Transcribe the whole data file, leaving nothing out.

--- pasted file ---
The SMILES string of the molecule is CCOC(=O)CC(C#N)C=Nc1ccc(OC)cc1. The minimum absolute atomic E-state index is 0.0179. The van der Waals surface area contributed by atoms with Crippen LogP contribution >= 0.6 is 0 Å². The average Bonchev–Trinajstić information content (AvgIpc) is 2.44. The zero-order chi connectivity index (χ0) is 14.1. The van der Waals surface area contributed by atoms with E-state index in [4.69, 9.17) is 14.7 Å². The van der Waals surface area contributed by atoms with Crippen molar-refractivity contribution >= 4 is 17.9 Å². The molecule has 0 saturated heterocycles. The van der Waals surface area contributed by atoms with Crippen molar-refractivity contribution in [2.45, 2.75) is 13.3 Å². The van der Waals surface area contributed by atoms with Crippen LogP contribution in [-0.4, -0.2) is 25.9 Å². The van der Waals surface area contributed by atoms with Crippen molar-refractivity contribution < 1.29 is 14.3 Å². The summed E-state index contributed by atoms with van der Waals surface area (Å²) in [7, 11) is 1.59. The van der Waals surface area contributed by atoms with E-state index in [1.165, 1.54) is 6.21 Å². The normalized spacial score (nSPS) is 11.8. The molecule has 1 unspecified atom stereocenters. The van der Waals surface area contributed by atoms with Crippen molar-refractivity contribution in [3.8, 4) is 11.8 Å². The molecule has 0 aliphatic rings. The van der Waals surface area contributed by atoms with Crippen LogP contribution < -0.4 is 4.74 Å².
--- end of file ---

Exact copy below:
The SMILES string of the molecule is CCOC(=O)CC(C#N)C=Nc1ccc(OC)cc1. The minimum absolute atomic E-state index is 0.0179. The van der Waals surface area contributed by atoms with Crippen LogP contribution >= 0.6 is 0 Å². The average Bonchev–Trinajstić information content (AvgIpc) is 2.44. The zero-order chi connectivity index (χ0) is 14.1. The van der Waals surface area contributed by atoms with E-state index in [4.69, 9.17) is 14.7 Å². The van der Waals surface area contributed by atoms with Crippen molar-refractivity contribution >= 4 is 17.9 Å². The molecule has 0 saturated heterocycles. The van der Waals surface area contributed by atoms with Crippen molar-refractivity contribution in [2.45, 2.75) is 13.3 Å². The van der Waals surface area contributed by atoms with Crippen LogP contribution in [-0.4, -0.2) is 25.9 Å². The van der Waals surface area contributed by atoms with Crippen molar-refractivity contribution < 1.29 is 14.3 Å². The summed E-state index contributed by atoms with van der Waals surface area (Å²) in [7, 11) is 1.59. The van der Waals surface area contributed by atoms with E-state index in [1.165, 1.54) is 6.21 Å². The normalized spacial score (nSPS) is 11.8. The molecule has 1 unspecified atom stereocenters. The van der Waals surface area contributed by atoms with Crippen molar-refractivity contribution in [3.8, 4) is 11.8 Å². The molecule has 0 aliphatic rings. The van der Waals surface area contributed by atoms with Crippen LogP contribution < -0.4 is 4.74 Å².